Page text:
- Virtual Water quiz show: Students can play the game for surprising information about how we use water—and how much! Ask students to list two facts that surprise them.
- Stories of dams around the world & Removing a Dam interactive: Students can look at these wall panels and lift the lever on the interactive. Ask them to consider the problems that dams solve and create.
- Getting Groundwater interactive: Students can turn the crank to pump water from the well and explore water delivery from an aquifer.
4. Water Everywhere
- What do humans use water for?
- How do we put water to work?
- How does technology help us use water more efficiently?
- Why are some technologies less efficient than others?
Some places or seasons are extremely wet, others very dry. This area explores some of the wettest and iciest places in the world, how species (including humans) have adapted to these extremes, and how climate change is affecting them.
During Cambodia's monsoon season, the Mekong River runs backwards and Tonle Sap Lake expands. Houses on floats move with the lake's edge.
©Maureen K / flickr.com
- Tonle Sap & Arctic ice cap displays: These models of Cambodia's freshwater fishery and the North Pole give students the opportunity to explore how species adapt to these environments, why they might be at risk, and the behaviors that are the cause. Ask students to come up with five questions about the animals and plants.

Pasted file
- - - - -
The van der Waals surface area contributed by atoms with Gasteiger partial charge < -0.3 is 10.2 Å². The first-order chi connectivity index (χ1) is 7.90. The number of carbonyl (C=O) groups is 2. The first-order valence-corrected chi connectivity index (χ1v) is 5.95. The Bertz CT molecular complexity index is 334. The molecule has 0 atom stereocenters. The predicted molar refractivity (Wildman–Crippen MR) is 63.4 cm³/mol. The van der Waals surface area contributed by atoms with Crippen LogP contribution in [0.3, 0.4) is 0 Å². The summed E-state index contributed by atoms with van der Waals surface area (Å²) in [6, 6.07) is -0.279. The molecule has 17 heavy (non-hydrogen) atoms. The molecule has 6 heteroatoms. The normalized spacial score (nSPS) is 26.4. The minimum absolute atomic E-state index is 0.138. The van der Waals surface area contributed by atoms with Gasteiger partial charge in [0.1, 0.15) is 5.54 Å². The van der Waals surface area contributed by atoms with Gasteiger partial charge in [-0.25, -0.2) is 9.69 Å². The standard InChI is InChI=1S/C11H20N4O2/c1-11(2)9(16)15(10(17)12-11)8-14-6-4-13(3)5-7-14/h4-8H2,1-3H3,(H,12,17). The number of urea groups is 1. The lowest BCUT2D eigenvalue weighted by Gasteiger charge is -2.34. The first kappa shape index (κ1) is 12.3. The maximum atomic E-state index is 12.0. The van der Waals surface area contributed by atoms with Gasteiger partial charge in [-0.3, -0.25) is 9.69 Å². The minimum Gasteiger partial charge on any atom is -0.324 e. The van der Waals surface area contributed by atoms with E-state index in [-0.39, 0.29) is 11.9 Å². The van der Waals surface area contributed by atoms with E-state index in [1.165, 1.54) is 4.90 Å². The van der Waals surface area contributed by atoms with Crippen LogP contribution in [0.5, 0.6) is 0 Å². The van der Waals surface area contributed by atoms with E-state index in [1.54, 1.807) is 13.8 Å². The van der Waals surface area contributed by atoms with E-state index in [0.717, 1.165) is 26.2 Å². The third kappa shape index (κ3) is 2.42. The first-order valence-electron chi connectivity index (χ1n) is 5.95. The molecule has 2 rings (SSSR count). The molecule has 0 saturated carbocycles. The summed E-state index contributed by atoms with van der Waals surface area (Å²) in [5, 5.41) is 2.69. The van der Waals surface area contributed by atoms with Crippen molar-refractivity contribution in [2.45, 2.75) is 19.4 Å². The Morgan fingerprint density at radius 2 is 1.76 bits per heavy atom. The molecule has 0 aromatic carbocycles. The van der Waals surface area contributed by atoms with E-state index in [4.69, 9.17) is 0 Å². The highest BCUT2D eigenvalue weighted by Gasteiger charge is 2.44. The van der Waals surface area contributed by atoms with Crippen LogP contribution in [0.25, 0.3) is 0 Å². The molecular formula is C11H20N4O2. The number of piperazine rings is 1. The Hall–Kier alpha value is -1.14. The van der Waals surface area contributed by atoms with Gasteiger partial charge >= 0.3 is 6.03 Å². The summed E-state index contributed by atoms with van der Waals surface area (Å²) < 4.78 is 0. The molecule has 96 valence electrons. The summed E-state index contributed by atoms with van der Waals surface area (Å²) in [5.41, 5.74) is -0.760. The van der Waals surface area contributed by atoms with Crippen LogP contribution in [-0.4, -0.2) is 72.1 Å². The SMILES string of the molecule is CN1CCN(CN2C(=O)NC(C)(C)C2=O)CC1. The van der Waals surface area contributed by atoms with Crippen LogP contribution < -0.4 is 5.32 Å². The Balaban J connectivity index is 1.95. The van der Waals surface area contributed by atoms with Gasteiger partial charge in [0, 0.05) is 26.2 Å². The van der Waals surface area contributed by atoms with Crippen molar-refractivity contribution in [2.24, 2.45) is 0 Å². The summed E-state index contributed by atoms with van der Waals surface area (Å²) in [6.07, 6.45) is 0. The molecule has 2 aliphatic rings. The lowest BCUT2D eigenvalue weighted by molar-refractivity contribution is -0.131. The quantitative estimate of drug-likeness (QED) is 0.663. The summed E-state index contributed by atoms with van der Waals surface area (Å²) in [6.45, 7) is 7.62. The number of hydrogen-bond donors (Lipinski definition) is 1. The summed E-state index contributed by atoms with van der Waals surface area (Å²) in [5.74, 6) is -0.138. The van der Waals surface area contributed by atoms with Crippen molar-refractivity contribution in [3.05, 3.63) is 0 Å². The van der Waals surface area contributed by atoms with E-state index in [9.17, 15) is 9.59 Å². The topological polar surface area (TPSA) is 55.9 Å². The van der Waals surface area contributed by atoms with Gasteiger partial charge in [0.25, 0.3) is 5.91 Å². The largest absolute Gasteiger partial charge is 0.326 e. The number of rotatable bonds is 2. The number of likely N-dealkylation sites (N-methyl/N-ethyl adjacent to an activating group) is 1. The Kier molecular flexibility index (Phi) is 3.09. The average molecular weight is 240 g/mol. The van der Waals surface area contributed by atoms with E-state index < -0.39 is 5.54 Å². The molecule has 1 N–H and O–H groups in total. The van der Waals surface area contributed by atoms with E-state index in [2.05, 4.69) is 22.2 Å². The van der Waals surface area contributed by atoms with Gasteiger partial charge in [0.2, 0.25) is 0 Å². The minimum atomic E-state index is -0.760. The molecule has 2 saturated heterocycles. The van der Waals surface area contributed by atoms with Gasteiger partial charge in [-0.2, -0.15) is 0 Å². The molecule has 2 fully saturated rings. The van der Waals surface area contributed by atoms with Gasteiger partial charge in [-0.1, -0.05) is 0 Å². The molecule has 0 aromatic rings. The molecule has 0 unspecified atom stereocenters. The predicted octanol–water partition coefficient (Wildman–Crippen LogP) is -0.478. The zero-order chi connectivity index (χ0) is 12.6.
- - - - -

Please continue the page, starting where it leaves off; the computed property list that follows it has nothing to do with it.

5. Not a Drop
- In what ways does life depend on water?
- How do Arctic species cope with rising temperatures?
- What are some of the many roles that water plays in cultural beliefs?
Half of the world's fresh water can be found in only six countries. Over a billion people do not have access
to safe drinking water. This area offers stories from some of the driest locations in the world and examples of technologies that collect and carry water.
- Stories of water scarcity: Stories about places such as northern India enable students to explore how gender and age affect access to water. Other panels show technologies that address water shortages in places that include Western Australia, Chile's Atacama Desert, and South Africa. Ask a few student volunteers to talk about times when water really mattered to them. Ask how their stories are different from—or similar to—stories in the exhibition.
6. Healthy Water
- How does access to water influence the way people live?